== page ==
Indian trade with Latin America was a measly USD 500 million in 1991 when Indian economy just opened up. Trade between India and Latin America since then peaked in 2012-13 to nearly USD 41 billion, of which nearly USD 27.5 billion were imports, riding on the high commodity prices from resource-rich Latin American countries. Indian exports peaked in that year to nearly USD 14 billion, and it was USD 7.3 billion in 2016-17, nearly the same in 2015-16. Imports from Brazil were USD 4.1 billion, of the overall trade of USD 6.7 billion with it. With Mexico, it was much more evenly balanced with USD 3.5 billion in exports with overall trade value at USD 6.4 billion. With other large countries, we face a higher trade deficit, for instance with Venezuela, Argentina and Chile, this needs to be revisited. The balance should be such that we continue to rely on them for our commodity imports, while we ensure that they consume more of Indian exports, which hasn’t been the case traditionally.
From an absolute number perspective, trade between the two geographies haven’t moved much in the last two years, and remained stagnant at around USD 25 billion, after peaking to nearly USD 41 billion in 2012-13 period. Trade in general has slowed down globally since the global financial crisis of 2008. It was mainly due to lower commodity and oil prices, and lower GDP growth rate in the developed and emerging countries alike. Latin America’s real trade also clocked lower single digit decline, consistent with the global phenomenon, it worsened due to currency depreciation, political turmoil and recession in leading countries such as Argentina, Brazil and Venezuela. There, however, is normalization phase beginning in the Latin American continent, with the buoyancy in the global economic growth and trade.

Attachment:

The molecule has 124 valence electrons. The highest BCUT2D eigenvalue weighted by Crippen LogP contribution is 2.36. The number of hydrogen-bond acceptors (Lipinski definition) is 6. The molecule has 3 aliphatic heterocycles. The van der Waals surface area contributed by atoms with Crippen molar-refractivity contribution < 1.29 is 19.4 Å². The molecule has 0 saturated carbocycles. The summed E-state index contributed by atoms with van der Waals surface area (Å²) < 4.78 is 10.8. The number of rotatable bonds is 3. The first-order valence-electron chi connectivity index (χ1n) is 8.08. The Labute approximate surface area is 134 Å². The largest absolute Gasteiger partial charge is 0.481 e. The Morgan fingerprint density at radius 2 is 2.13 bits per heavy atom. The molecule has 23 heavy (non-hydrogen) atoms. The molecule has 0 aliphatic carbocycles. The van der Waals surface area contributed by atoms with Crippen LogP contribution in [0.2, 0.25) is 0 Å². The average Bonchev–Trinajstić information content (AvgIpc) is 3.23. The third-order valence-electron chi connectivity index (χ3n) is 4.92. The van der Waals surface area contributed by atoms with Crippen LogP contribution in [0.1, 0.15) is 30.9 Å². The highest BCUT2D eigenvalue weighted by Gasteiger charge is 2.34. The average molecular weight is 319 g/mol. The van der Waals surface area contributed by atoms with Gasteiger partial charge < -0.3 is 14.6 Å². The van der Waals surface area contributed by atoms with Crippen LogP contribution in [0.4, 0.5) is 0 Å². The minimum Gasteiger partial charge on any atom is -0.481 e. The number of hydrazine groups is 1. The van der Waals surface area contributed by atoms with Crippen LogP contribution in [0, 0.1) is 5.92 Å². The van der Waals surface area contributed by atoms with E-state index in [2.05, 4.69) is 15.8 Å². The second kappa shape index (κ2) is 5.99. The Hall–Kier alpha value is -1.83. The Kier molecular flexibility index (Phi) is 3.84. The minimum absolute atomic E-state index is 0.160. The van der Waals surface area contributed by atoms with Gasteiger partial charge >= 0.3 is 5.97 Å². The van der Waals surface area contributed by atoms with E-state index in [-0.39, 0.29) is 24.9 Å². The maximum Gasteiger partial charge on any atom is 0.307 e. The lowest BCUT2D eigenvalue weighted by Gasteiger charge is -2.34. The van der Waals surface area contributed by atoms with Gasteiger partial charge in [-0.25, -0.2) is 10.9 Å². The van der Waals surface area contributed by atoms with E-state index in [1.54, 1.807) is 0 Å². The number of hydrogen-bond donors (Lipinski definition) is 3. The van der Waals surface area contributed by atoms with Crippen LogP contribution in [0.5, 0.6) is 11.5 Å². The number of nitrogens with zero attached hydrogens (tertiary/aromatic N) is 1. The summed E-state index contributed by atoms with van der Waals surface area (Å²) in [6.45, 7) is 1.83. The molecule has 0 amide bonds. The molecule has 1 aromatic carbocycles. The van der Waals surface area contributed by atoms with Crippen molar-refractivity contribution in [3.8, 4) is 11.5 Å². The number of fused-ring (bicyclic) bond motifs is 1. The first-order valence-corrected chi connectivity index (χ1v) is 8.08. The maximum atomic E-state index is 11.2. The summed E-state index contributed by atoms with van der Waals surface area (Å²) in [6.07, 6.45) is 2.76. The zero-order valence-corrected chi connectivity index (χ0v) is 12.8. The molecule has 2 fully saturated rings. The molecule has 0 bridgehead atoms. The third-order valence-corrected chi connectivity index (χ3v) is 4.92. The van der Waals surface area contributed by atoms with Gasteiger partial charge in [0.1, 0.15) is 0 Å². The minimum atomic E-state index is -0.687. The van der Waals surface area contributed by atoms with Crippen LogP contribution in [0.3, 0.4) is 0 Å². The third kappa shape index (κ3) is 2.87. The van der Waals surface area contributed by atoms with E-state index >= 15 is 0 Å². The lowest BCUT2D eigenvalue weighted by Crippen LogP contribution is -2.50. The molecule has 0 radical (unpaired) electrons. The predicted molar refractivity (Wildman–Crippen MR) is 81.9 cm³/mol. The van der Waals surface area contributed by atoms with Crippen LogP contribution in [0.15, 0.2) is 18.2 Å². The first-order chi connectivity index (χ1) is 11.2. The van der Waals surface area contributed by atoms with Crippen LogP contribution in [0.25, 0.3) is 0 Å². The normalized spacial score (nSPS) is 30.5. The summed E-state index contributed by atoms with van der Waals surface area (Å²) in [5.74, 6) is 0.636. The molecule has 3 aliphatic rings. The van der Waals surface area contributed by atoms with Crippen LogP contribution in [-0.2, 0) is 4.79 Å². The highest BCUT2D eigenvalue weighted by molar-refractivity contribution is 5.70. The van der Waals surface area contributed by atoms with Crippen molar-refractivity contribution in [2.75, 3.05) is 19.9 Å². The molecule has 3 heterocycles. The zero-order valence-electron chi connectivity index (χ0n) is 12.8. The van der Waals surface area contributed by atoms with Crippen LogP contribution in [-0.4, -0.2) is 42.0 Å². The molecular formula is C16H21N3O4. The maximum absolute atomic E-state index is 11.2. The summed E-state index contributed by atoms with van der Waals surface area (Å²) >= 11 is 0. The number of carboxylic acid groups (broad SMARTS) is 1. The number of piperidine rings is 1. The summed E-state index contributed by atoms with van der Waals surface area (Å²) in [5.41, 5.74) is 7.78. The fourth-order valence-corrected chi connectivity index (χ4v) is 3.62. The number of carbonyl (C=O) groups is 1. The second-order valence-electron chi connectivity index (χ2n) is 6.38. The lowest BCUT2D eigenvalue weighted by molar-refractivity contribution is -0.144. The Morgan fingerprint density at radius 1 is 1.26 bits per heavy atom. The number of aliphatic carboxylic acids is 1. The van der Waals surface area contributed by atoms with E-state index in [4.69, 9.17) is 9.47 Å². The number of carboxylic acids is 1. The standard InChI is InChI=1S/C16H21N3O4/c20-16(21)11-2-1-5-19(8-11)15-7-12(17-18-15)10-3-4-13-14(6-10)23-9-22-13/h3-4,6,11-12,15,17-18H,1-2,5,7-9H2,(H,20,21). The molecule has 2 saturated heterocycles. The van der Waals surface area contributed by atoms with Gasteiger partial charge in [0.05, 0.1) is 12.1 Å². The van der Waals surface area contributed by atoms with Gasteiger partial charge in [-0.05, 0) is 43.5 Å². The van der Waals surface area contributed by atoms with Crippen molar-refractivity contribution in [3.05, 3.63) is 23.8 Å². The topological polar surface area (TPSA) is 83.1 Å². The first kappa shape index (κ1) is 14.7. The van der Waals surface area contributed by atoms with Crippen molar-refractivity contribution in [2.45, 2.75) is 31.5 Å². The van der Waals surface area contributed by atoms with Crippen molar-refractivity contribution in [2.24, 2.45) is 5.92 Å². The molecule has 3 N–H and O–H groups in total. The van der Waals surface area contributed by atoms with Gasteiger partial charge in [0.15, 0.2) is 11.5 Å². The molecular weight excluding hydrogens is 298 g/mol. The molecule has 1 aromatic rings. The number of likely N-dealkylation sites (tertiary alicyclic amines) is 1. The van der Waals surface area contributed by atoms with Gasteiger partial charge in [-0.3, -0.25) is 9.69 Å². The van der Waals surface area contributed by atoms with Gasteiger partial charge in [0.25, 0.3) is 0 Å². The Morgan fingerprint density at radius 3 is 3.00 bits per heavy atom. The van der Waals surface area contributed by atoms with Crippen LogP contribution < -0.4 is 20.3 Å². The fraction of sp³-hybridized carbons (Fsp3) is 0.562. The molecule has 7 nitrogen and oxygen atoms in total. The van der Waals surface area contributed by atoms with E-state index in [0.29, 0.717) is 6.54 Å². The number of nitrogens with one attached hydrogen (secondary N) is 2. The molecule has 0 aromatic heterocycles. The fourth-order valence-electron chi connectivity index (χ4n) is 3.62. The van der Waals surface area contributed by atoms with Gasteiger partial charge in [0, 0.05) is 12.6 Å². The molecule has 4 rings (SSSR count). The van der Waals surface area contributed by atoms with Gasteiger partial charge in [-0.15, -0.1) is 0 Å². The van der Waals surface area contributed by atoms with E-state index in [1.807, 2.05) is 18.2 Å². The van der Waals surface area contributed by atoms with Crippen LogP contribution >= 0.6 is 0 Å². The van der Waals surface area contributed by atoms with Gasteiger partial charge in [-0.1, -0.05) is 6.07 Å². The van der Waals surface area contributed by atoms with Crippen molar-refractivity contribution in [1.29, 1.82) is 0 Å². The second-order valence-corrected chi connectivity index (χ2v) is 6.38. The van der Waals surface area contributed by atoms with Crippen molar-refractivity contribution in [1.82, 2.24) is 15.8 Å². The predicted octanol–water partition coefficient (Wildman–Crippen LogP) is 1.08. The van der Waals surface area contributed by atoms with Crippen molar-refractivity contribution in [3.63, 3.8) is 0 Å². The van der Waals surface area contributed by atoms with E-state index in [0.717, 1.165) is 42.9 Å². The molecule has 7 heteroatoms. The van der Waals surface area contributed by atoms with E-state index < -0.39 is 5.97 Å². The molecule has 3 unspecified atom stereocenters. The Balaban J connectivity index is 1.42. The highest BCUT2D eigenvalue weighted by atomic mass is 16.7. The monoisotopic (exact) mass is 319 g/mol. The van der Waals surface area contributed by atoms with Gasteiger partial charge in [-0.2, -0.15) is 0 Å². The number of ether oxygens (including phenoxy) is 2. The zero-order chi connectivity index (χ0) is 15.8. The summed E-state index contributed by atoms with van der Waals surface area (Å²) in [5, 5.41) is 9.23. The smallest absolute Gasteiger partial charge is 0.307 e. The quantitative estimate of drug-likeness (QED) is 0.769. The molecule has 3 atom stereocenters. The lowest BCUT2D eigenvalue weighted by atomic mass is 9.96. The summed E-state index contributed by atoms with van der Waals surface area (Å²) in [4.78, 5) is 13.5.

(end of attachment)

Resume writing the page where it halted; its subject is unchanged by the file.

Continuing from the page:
India should focus on Latin American market as a key trade destination for its diversification of IT services exports, heavy machinery, manufactured goods and automobiles. India should secure imports of crucial commodities and agricultural products from the Latin American markets, as it is heavily reliant on imports for products such as oil and pulses. Venezuela with largest oil reserves and Brazil’s fertile agricultural land with abundance of water, should make these countries a crucial import destination for meeting the growing appetite of India.